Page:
Although state lawmakers pushing new abortion restrictions often say they’re just looking out for patients’ health, new research shows those concerns may be unjustified.
An Advancing New Standards in Reproductive Health (ANSIRH) study looking at national emergency room data from 2009 to 2013 found that it’s very rare for people to visit emergency rooms for abortion-related reasons. Only 0.01 percent of all those visits by women aged 15-49 were related to abortions. Just .11 percent of abortion-related visits involved major incidents — lower than the rates for pregnancy, colonoscopy, wisdom tooth removal, and tonsillectomy.
Over the last few years, states like Texas and Arkansas have passed laws requiring abortion providers to have hospital admitting privileges or a contract with a backup provider with admitting privileges at a hospital. Burdensome and unnecessary abortion clinic restrictions, part of a strategy known as “Targeted Regulation of Abortion Providers,” or TRAP, have spread quickly across the country. Anti-abortion activists, such as Charmaine Yoest, rebranded much of anti-abortion activism to represent concern about patients’ health rather an attempt to restrict their access to reproductive care.
ANSIRH researchers concluded that because abortion was a small share of women’s emergency department visits and the rate of major incidents, such as those that require blood transfusion, an overnight inpatient stay, or surgery, were quite low, “regulations on abortion are unlikely to have any impact on women’s health outcomes.”
The U.S. Supreme Court struck down these types of restrictions in Whole Women’s Health v. Hellerstedt, saying that it makes it more difficult for people to get an abortion “without providing any benefit to women’s health capable of withstanding any meaningful scrutiny,” but the court refused to hear a case on a similar issue this spring.
Last month, the Supreme Court refused to hear a challenge of Arkansas’ Act 577. The bill, which the Arkansas legislature passed in 2015, requires physicians who perform medication abortion to have a contract with a backup provider with admitting privileges at a hospital. Planned Parenthood has licensed physicians but none have admitting privileges. The decision not to hear the case sent a signal to anti-abortion activists and lawmakers that they can move ahead on abortion restrictions similar to the Arkansas law, which uses faux-concern for patients’ health to justify barriers to abortion.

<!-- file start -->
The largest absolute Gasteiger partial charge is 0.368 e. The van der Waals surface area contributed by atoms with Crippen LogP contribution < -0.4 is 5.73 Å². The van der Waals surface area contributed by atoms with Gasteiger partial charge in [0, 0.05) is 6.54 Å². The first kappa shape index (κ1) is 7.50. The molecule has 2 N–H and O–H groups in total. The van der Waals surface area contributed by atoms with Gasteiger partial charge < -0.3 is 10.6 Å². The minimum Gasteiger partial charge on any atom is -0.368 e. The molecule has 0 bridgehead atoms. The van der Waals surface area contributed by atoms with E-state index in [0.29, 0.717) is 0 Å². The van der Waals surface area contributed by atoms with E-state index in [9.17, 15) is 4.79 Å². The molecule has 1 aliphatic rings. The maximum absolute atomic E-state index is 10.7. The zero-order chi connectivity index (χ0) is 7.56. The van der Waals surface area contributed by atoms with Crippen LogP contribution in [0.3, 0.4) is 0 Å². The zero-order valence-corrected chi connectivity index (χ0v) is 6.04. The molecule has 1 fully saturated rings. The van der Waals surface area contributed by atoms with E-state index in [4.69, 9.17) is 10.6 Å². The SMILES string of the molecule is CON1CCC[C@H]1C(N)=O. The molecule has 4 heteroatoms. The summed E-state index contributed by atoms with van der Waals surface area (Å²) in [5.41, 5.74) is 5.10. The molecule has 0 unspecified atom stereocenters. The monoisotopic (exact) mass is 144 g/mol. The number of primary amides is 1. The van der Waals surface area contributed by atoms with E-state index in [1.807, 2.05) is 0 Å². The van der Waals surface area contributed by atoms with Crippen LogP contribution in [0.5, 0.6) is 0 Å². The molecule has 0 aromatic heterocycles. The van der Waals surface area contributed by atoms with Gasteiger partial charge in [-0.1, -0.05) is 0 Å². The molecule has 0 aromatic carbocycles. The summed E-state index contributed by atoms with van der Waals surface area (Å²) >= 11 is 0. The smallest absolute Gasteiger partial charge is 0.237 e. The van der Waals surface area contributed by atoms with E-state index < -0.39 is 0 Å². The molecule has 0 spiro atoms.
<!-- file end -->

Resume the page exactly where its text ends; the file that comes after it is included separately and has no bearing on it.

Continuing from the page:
Perhaps anti-abortion activists focus on safety because cultural portrayals of abortion are already feeding into some of those concerns. In their study, researchers say that post-abortion visits to the ED may also be influenced by stigma and distrust of abortion providers that may be driven in part from popular culture. The study refers to research on abortion-related storylines on TV, which found a major incident rate of 34 percent for characters who had abortions, much higher than 0.11 percent found in the national emergency room data.
Women using Medicaid were more likely to have a major incident at the emergency room than women with private insurance. Some of the incidents involved cases of potential self-induced abortions which use poisoning and other methods of self-harm instead of the safe dosages of mifepristone and misoprostol or misoprostol that physicians use, researchers found. There were 390 ED visits that represented potential self-induced abortion and made up 1.4 percent of abortion-related visits during those years. In the South, where abortion access is more limited and there are fewer providers, there were slightly higher rates of potential self-induced abortion.
According to ANSIRH researchers, this study is important because previous research on abortion-related visits to the ER were only conducted on the state level. The study did not have data on abortion-related visits for gender minorities.
Previous research has found that abortion is less risky to a patient’s health than pregnancy and that abortion methods are very safe. Centers for Disease Control and Prevention data shows that the risk of death from pregnancy and childbirth is 14 times higher than it is for abortion. The National Academies of Sciences, Engineering, and Medicine analyzed data on abortion safety and found that complications from the four major abortion methods rarely result in complications and that they are particularly safe and effective when performed early in a patient’s pregnancy. But the report noted that abortion-specific regulations create barriers to safe and effective care. The report also reviewed which clinical skills are necessary and concluded that OB-GYNs, family medicine physicians and advanced practice clinicians, including certified nurse-midwives, nurse practitioners, and physician assistants, can administer medication and aspiration abortions safely and effectively.
Despite the evidence that a range of health care professionals can provide medication abortion safely, 34 states say that only licensed physicians can provide them, according to the Guttmacher Institute. Nineteen states require the clinician who provides medication abortion is physically with the patient as they undergo the procedure, which makes it impossible to use telemedicine or remotely prescribe medication.